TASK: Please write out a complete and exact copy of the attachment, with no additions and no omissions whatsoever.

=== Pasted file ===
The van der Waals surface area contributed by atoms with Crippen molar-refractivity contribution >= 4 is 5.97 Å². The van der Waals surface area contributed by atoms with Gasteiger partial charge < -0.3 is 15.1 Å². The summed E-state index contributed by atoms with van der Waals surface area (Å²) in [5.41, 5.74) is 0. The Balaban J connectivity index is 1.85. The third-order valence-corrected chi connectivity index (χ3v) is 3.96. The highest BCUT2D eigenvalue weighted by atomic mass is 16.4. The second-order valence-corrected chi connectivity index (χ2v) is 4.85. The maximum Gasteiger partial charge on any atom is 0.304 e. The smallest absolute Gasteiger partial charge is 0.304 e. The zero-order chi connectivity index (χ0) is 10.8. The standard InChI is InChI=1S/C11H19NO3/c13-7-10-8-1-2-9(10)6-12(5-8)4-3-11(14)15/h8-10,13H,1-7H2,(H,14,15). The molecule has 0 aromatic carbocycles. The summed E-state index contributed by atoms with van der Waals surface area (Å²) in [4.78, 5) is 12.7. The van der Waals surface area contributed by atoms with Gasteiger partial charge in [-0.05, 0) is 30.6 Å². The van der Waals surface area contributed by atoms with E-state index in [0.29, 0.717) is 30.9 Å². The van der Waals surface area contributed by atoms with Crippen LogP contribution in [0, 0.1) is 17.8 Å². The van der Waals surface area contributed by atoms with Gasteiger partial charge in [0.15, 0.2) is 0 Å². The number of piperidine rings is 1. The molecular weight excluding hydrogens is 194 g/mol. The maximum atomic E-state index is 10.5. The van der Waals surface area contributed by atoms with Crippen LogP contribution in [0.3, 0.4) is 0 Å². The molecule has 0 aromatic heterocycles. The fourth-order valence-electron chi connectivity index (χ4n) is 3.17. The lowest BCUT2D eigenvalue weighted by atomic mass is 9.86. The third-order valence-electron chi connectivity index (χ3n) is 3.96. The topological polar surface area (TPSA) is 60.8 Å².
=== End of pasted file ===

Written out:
The van der Waals surface area contributed by atoms with Crippen molar-refractivity contribution >= 4 is 5.97 Å². The van der Waals surface area contributed by atoms with Gasteiger partial charge < -0.3 is 15.1 Å². The summed E-state index contributed by atoms with van der Waals surface area (Å²) in [5.41, 5.74) is 0. The Balaban J connectivity index is 1.85. The third-order valence-corrected chi connectivity index (χ3v) is 3.96. The highest BCUT2D eigenvalue weighted by atomic mass is 16.4. The second-order valence-corrected chi connectivity index (χ2v) is 4.85. The maximum Gasteiger partial charge on any atom is 0.304 e. The smallest absolute Gasteiger partial charge is 0.304 e. The zero-order chi connectivity index (χ0) is 10.8. The standard InChI is InChI=1S/C11H19NO3/c13-7-10-8-1-2-9(10)6-12(5-8)4-3-11(14)15/h8-10,13H,1-7H2,(H,14,15). The molecule has 0 aromatic carbocycles. The summed E-state index contributed by atoms with van der Waals surface area (Å²) in [4.78, 5) is 12.7. The van der Waals surface area contributed by atoms with Gasteiger partial charge in [-0.05, 0) is 30.6 Å². The van der Waals surface area contributed by atoms with E-state index in [0.29, 0.717) is 30.9 Å². The van der Waals surface area contributed by atoms with Crippen LogP contribution in [0, 0.1) is 17.8 Å². The van der Waals surface area contributed by atoms with Gasteiger partial charge in [0.15, 0.2) is 0 Å². The number of piperidine rings is 1. The molecular weight excluding hydrogens is 194 g/mol. The maximum atomic E-state index is 10.5. The van der Waals surface area contributed by atoms with Crippen LogP contribution in [0.3, 0.4) is 0 Å². The molecule has 0 aromatic heterocycles. The fourth-order valence-electron chi connectivity index (χ4n) is 3.17. The lowest BCUT2D eigenvalue weighted by atomic mass is 9.86. The third-order valence-electron chi connectivity index (χ3n) is 3.96. The topological polar surface area (TPSA) is 60.8 Å².